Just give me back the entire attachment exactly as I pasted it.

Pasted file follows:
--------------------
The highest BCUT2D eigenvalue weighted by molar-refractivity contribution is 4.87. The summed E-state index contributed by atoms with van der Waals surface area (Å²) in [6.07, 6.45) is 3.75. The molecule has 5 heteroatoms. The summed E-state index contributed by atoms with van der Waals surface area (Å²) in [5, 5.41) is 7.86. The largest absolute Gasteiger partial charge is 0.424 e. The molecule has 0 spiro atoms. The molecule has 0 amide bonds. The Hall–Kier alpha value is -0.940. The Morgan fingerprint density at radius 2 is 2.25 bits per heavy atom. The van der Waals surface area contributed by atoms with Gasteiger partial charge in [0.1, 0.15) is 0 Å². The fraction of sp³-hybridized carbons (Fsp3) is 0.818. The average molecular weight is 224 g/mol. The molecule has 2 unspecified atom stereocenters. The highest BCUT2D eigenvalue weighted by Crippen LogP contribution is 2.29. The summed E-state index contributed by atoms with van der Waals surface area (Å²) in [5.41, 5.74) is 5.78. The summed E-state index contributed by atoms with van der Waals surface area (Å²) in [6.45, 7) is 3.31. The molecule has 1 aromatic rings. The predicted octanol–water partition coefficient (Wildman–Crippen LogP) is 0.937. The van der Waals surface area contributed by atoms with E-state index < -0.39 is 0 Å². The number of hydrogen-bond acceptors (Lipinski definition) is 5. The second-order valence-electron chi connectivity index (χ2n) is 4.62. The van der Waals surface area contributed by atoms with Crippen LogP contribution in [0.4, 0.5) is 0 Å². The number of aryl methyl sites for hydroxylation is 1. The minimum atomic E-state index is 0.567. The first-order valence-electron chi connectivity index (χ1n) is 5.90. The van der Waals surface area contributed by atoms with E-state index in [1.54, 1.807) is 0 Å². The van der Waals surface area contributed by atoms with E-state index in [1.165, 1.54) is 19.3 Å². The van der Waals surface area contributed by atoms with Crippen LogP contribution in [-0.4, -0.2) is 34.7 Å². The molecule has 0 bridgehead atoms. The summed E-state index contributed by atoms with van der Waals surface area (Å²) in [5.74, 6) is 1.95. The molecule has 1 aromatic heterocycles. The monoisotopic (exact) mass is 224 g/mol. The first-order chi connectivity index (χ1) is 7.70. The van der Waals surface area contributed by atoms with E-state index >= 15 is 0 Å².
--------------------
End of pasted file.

The highest BCUT2D eigenvalue weighted by molar-refractivity contribution is 4.87. The summed E-state index contributed by atoms with van der Waals surface area (Å²) in [6.07, 6.45) is 3.75. The molecule has 5 heteroatoms. The summed E-state index contributed by atoms with van der Waals surface area (Å²) in [5, 5.41) is 7.86. The largest absolute Gasteiger partial charge is 0.424 e. The molecule has 0 spiro atoms. The molecule has 0 amide bonds. The Hall–Kier alpha value is -0.940. The Morgan fingerprint density at radius 2 is 2.25 bits per heavy atom. The van der Waals surface area contributed by atoms with Gasteiger partial charge in [0.1, 0.15) is 0 Å². The fraction of sp³-hybridized carbons (Fsp3) is 0.818. The average molecular weight is 224 g/mol. The molecule has 2 unspecified atom stereocenters. The highest BCUT2D eigenvalue weighted by Crippen LogP contribution is 2.29. The summed E-state index contributed by atoms with van der Waals surface area (Å²) in [5.41, 5.74) is 5.78. The summed E-state index contributed by atoms with van der Waals surface area (Å²) in [6.45, 7) is 3.31. The molecule has 1 aromatic rings. The predicted octanol–water partition coefficient (Wildman–Crippen LogP) is 0.937. The van der Waals surface area contributed by atoms with E-state index < -0.39 is 0 Å². The number of hydrogen-bond acceptors (Lipinski definition) is 5. The second-order valence-electron chi connectivity index (χ2n) is 4.62. The van der Waals surface area contributed by atoms with Crippen LogP contribution in [0.4, 0.5) is 0 Å². The number of aryl methyl sites for hydroxylation is 1. The minimum atomic E-state index is 0.567. The first-order valence-electron chi connectivity index (χ1n) is 5.90. The van der Waals surface area contributed by atoms with E-state index in [1.54, 1.807) is 0 Å². The van der Waals surface area contributed by atoms with E-state index in [1.165, 1.54) is 19.3 Å². The van der Waals surface area contributed by atoms with Crippen LogP contribution in [-0.4, -0.2) is 34.7 Å². The molecule has 0 bridgehead atoms. The summed E-state index contributed by atoms with van der Waals surface area (Å²) in [5.74, 6) is 1.95. The molecule has 1 aromatic heterocycles. The monoisotopic (exact) mass is 224 g/mol. The first-order chi connectivity index (χ1) is 7.70. The van der Waals surface area contributed by atoms with E-state index >= 15 is 0 Å².